The product manager shares this page with her development manager and the rest of the team to give them the necessary foundation — as well as an opportunity to give feedback and test her assumptions and assessment of the problem and the opportunity. It’s a living document, so team members can add links to other relevant information and the PM can update the proposal as necessary. With everyone more or less agreed on the background, the next step is to sketch a plan for the release.
Step 2: sketch out a release plan (the “who” and “when”)
The next checkpoint is to establish what it will take to get this feature out to customers and when you expect to release it. Deliverables at this stage are as follows:
- Define the team. Who’s going to design it, build it, market it, and support it?
- Articulate the goals and non-goals. What will you do? And equally important, what won’t you do?
- Build a roadmap. How will you achieve those goals?
You should include all of this on your release planning page to serve as a constant reminder to yourself and your team, and as an easy reference for others interested in your project. Your page might look something like this one:
Lots goin’ on there. Let’s break it down.
We write out the team in a table, with different sections for the many functions that work to ship value to customers, from developers to marketers to QA and support. This ensures we don’t forget anyone, reminds the PM to check in with the relevant product marketer and identifies the developers a support engineer should reach out to for more information about a bug (but we never ship bugs so this is not a concern ;) ). We add each person’s profile picture to help working with a distributed team feel more personal, especially if we haven’t met in person.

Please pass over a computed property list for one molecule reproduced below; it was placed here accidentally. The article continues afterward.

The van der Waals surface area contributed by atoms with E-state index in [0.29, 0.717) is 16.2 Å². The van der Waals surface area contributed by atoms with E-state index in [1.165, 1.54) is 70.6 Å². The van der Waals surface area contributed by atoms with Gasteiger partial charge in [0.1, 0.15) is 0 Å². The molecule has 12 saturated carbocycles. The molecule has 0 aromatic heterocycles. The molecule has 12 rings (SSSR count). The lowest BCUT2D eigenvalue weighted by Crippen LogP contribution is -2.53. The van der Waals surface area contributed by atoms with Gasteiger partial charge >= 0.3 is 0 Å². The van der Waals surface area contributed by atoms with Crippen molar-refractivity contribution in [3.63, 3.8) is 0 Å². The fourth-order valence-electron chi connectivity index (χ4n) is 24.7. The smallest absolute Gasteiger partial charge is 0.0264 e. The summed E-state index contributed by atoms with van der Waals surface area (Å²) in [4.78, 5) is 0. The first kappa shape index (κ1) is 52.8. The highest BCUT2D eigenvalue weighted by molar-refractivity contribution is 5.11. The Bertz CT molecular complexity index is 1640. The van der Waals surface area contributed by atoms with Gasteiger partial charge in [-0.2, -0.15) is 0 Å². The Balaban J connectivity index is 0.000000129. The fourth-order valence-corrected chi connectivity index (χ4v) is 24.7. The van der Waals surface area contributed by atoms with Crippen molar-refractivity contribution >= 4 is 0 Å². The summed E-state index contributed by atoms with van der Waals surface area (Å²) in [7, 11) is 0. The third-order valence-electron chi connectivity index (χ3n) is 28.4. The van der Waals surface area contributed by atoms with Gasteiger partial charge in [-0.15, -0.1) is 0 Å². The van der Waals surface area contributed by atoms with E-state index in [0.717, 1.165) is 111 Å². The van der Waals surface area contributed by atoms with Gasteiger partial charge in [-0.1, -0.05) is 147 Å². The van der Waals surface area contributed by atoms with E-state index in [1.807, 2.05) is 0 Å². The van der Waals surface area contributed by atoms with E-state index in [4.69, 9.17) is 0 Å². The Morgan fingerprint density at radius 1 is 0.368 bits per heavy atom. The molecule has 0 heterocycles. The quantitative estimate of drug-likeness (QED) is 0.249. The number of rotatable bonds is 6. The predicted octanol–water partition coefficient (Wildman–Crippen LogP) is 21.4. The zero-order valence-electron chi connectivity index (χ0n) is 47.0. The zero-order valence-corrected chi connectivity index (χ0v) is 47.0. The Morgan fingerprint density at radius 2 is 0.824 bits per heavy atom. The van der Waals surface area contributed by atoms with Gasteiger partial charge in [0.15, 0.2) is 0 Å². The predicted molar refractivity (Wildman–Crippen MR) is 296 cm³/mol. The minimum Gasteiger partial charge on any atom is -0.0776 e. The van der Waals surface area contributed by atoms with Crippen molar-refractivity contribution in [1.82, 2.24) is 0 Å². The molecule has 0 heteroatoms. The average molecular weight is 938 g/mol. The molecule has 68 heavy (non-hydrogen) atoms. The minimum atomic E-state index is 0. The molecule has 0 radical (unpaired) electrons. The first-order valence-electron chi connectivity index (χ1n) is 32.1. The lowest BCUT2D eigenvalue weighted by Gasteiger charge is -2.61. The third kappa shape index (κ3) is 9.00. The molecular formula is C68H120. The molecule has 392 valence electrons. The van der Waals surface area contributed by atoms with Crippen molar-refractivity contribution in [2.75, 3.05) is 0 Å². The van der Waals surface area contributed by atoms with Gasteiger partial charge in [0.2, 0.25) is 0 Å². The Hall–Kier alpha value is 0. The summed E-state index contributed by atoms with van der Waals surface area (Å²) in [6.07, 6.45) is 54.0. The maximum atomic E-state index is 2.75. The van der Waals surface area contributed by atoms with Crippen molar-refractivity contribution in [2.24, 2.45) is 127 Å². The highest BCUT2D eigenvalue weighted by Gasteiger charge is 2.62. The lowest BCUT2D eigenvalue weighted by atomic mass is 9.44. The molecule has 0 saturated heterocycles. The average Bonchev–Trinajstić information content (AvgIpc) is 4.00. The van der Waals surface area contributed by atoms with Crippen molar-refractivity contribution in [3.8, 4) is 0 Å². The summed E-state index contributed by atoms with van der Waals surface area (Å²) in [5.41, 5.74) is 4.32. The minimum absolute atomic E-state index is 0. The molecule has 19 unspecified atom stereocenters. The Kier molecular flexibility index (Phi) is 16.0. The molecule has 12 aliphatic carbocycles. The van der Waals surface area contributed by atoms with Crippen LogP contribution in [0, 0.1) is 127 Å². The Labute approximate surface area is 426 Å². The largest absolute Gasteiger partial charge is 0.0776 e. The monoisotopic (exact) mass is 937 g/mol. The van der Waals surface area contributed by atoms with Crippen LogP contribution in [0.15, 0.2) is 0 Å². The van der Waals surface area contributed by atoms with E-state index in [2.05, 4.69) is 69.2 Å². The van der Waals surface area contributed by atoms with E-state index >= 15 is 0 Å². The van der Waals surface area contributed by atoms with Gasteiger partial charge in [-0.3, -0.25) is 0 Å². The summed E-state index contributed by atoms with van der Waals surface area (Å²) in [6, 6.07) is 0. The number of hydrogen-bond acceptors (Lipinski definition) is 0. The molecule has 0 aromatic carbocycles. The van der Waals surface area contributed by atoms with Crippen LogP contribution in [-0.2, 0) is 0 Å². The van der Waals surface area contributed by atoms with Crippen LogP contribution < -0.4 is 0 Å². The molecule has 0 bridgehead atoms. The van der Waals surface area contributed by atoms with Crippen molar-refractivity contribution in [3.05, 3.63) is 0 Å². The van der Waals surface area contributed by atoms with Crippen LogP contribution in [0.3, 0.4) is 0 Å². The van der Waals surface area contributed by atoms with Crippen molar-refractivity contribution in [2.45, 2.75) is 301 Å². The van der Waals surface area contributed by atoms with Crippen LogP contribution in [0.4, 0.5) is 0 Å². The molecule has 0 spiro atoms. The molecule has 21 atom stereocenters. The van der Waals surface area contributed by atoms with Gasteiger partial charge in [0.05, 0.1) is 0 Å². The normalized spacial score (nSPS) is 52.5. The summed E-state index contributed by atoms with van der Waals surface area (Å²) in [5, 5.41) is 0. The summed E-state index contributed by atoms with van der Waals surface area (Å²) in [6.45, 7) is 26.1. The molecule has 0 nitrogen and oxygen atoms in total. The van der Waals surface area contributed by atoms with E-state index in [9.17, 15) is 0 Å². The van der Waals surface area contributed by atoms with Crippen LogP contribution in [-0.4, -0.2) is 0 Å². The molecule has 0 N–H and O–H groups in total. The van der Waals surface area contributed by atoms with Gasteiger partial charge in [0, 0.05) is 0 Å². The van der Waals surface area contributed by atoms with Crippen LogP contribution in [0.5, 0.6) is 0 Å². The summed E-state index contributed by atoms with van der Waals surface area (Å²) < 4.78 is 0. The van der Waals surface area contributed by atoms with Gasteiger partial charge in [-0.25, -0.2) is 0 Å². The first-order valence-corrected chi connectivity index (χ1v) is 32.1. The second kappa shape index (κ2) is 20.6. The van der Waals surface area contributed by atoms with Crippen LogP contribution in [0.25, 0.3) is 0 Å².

Goals and non-goals
Next, establish what your goals are, as well as related items that you have decided not to solve for in this release. This clarifies the focus and helps you avoid scope creep. It’s as easy as listing off a few bullet points — no need for any fancy formatting here. Just make it clear, concise, and near the top.
Once you’ve set out the background, proposal, teams, goals and non-goals, sketch a project roadmap. This serves a few purposes:
- You get an instant sanity check. Visualizing the streams of work in a proposed timeline will help you see whether accomplishing your goals in that time frame is realistic
- Priorities are clear. Establishing the order in which larger streams of work should run helps your team understands the priorities and flow of the project.
- Communication is self-service. Stakeholders get a high-level overview of the release’s timeline without having to swing by your desk.
You can do this on a whiteboard or with sticky notes and take a picture, but we like to use a roadmapping tool in Confluence that allows for quick and easy changes to the roadmap, plus the ability to link roadmap items to pages with additional background. We also like to put the roadmap on our main planning page for easy access as it communicates the rough timeline of the release to anyone that visits. (Note: This simple roadmap is purely for sketching our plans. We turn to Portfolio for JIRA to see if we can deliver on our plans given our resources.)